ORANGE COUNTY, N.C. — A woman whose remains were found over 30 years ago have been positively identified this week.
Orange County Sheriff, N.C. officials announced that the remains of a woman found by road crews 33 years ago belonged to 20-year-old Lisa Coburn Kesler of Jackson County, Georgia.
Investigators believe someone strangled Kesler one week before her body was dumped along the side of Interstate 40 east.
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Although authorities first used the emerging science of DNA to obtain a conviction in a separate criminal case in 1986, forensic applications of DNA was still new technology when Kesler was found dead in 1990.
Officials said although investigators were able to prove or identify someone’s involvement in a crime with DNA, it could not be used to identify an unknown person.
“Throughout the decades, some of our finest investigators kept plugging away,” Orange County Sheriff Charles Blackwood said. “When you can’t close a case, it gets under your skin. You might set the file aside for a while, but you keep coming back to it, looking to see something you didn’t notice before, or hoping information gathered in ensuing cases has relevance to your cold case. Investigators also monitor new techniques and technologies in the field, which is what eventually led to the breakthrough in Ms. Kesler’s case.”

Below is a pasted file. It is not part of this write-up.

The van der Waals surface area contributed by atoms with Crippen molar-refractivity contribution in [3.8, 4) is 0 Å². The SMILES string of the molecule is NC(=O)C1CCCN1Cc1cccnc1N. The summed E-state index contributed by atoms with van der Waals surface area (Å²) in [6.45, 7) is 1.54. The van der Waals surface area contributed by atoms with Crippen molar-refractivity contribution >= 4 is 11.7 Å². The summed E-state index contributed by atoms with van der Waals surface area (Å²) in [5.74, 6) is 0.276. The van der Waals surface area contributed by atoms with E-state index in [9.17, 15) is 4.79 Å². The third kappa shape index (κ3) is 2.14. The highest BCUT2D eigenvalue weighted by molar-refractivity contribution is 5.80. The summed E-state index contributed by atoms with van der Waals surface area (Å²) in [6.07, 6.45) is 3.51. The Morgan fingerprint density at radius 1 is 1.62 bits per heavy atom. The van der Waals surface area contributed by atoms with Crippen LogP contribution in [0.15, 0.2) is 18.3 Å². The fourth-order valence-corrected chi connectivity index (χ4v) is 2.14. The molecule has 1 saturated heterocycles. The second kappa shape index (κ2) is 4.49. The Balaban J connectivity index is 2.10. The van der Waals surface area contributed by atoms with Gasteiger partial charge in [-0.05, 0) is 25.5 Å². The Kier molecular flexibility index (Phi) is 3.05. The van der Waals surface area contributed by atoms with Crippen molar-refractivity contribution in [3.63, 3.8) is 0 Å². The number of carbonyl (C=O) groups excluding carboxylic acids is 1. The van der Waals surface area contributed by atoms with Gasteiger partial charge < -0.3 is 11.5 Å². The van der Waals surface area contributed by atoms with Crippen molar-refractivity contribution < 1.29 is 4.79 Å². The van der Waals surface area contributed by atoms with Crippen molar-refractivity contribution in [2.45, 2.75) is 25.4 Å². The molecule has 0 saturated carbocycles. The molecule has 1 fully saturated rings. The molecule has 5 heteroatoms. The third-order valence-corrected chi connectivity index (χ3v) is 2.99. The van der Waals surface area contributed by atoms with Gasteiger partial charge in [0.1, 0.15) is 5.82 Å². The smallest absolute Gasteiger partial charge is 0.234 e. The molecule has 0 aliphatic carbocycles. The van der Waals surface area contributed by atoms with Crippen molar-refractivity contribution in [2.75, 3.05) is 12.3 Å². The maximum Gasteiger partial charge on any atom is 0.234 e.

Investigator Dylan Hendricks, who took over the case in June 2020, sent a degraded hair fragment to Astrea Forensics for DNA extraction. After they returned a DNA profile, Hendricks asked forensic genealogist Leslie Kaufman to assist with the case.
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After they identifyied Kesler, investigators began interviewing people who they believed could be related to her.
“Essentially, there was a Lisa-shaped hole on a branch of the family tree right where the DNA told us Lisa should be, and no one knew where she was,” Hendricks said.
Eventually, investigators requested DNA from a suspected maternal relative and the results came back as a match.
“I am very happy we solved the three-plus-decades-old mystery of this young woman’s identity, and I hope it provides solace to her family members,” Blackwood said. “We are grateful to the many investigators, passionate volunteers, and talented professionals who assisted with this effort. I believe we collectively demonstrated the value of dogged determination, which we will now apply to the task of identifying her killer. There is no statute of limitations on murder, and no time clock on justice.”
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No further information regarding potential leads in Kesler’s case has been released.
Anyone who has information regarding this case is asked to call Hendricks at 919-245-2951.
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